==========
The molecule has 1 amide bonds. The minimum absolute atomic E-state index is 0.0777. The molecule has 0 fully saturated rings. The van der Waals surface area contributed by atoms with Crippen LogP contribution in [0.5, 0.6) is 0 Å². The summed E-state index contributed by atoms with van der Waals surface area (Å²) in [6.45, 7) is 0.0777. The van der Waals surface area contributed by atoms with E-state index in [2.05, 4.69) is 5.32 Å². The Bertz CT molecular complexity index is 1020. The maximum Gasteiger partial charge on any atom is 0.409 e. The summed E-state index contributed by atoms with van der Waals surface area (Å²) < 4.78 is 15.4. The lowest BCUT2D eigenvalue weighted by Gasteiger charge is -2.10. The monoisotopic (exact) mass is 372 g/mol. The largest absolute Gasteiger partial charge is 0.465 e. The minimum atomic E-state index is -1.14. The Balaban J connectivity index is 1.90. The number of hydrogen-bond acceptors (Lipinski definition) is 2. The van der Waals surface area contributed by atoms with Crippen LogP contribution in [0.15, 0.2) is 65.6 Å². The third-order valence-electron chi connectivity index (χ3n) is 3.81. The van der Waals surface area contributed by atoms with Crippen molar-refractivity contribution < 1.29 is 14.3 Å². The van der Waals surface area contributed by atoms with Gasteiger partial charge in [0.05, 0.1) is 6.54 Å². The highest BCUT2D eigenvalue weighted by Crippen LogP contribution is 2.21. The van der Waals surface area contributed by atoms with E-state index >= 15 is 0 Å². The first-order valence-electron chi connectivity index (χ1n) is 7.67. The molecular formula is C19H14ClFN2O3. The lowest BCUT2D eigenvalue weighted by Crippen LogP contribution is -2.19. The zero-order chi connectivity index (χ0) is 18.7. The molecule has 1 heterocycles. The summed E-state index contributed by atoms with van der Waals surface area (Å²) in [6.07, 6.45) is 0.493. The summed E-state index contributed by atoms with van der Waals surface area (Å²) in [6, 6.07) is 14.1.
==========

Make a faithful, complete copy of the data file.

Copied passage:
The molecule has 1 amide bonds. The minimum absolute atomic E-state index is 0.0777. The molecule has 0 fully saturated rings. The van der Waals surface area contributed by atoms with Crippen LogP contribution in [0.5, 0.6) is 0 Å². The summed E-state index contributed by atoms with van der Waals surface area (Å²) in [6.45, 7) is 0.0777. The van der Waals surface area contributed by atoms with E-state index in [2.05, 4.69) is 5.32 Å². The Bertz CT molecular complexity index is 1020. The maximum Gasteiger partial charge on any atom is 0.409 e. The summed E-state index contributed by atoms with van der Waals surface area (Å²) < 4.78 is 15.4. The lowest BCUT2D eigenvalue weighted by Gasteiger charge is -2.10. The monoisotopic (exact) mass is 372 g/mol. The largest absolute Gasteiger partial charge is 0.465 e. The minimum atomic E-state index is -1.14. The Balaban J connectivity index is 1.90. The number of hydrogen-bond acceptors (Lipinski definition) is 2. The van der Waals surface area contributed by atoms with Crippen LogP contribution in [0.15, 0.2) is 65.6 Å². The third-order valence-electron chi connectivity index (χ3n) is 3.81. The van der Waals surface area contributed by atoms with Crippen molar-refractivity contribution < 1.29 is 14.3 Å². The van der Waals surface area contributed by atoms with Gasteiger partial charge in [0.05, 0.1) is 6.54 Å². The highest BCUT2D eigenvalue weighted by Crippen LogP contribution is 2.21. The van der Waals surface area contributed by atoms with E-state index >= 15 is 0 Å². The first-order valence-electron chi connectivity index (χ1n) is 7.67. The molecular formula is C19H14ClFN2O3. The lowest BCUT2D eigenvalue weighted by Crippen LogP contribution is -2.19. The zero-order chi connectivity index (χ0) is 18.7. The molecule has 1 heterocycles. The summed E-state index contributed by atoms with van der Waals surface area (Å²) in [6.07, 6.45) is 0.493. The summed E-state index contributed by atoms with van der Waals surface area (Å²) in [6, 6.07) is 14.1.